Wednesday, December 15, 2004

Java Management Extensions - critical for Enterprise Applications

Java Management Extensions or JMX for short have been around for a long time now (in technology time at least). I first came across JMX at JavaOne 2000, where a guy from Sun Microsystems France went through what it could do. It didn't take off then - although BEA and JBoss both added JMX to their servers. In the case of JBoss, JMX was crucial to the micro-kernel architecture and still plays a large part today - although they seem to be much more enamoured with AOP now! ;-)

I'm using mx4j and mc4j on a current project to really beef up the remote administration capabilities for one of my projects. It's working out well, although the lack of documentation around mc4j is an issue. I chose mc4j because I found the default HTML view from mx4j to be not enterprise-class and I like the dashboard feature in mc4j. I certainly don't like the netbeans dependencies though.. extending mc4j is needlessly complicated from a compile, build, test point of view..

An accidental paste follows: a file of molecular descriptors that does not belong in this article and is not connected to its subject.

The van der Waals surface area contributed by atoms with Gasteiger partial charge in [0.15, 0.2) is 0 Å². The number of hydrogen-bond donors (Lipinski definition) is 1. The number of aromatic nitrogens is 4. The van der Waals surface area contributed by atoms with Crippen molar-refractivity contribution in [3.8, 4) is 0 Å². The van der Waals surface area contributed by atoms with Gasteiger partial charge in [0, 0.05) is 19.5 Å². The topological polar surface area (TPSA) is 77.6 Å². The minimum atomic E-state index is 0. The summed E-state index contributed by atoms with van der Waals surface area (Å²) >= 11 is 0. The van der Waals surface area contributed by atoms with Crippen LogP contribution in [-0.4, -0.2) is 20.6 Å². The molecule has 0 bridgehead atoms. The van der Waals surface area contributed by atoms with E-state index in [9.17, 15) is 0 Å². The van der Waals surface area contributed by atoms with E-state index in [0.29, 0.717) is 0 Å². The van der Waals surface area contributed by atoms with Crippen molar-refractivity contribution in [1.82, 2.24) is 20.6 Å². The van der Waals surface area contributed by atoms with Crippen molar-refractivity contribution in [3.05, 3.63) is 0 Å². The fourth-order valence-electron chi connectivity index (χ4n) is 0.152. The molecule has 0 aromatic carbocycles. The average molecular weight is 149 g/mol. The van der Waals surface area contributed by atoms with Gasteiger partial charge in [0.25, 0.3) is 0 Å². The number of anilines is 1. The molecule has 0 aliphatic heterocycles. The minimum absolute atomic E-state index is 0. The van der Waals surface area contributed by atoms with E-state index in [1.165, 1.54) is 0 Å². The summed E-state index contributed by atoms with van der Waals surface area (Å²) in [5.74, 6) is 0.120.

Anyhow, I'm now at a point where I'm exposing many hitherto locked-down features of an application easily via the mc4j client connecting to the mx4j runtime as a JSR160 compliant application and it's working out well - next to get some dynamic charts working using jfreechart!

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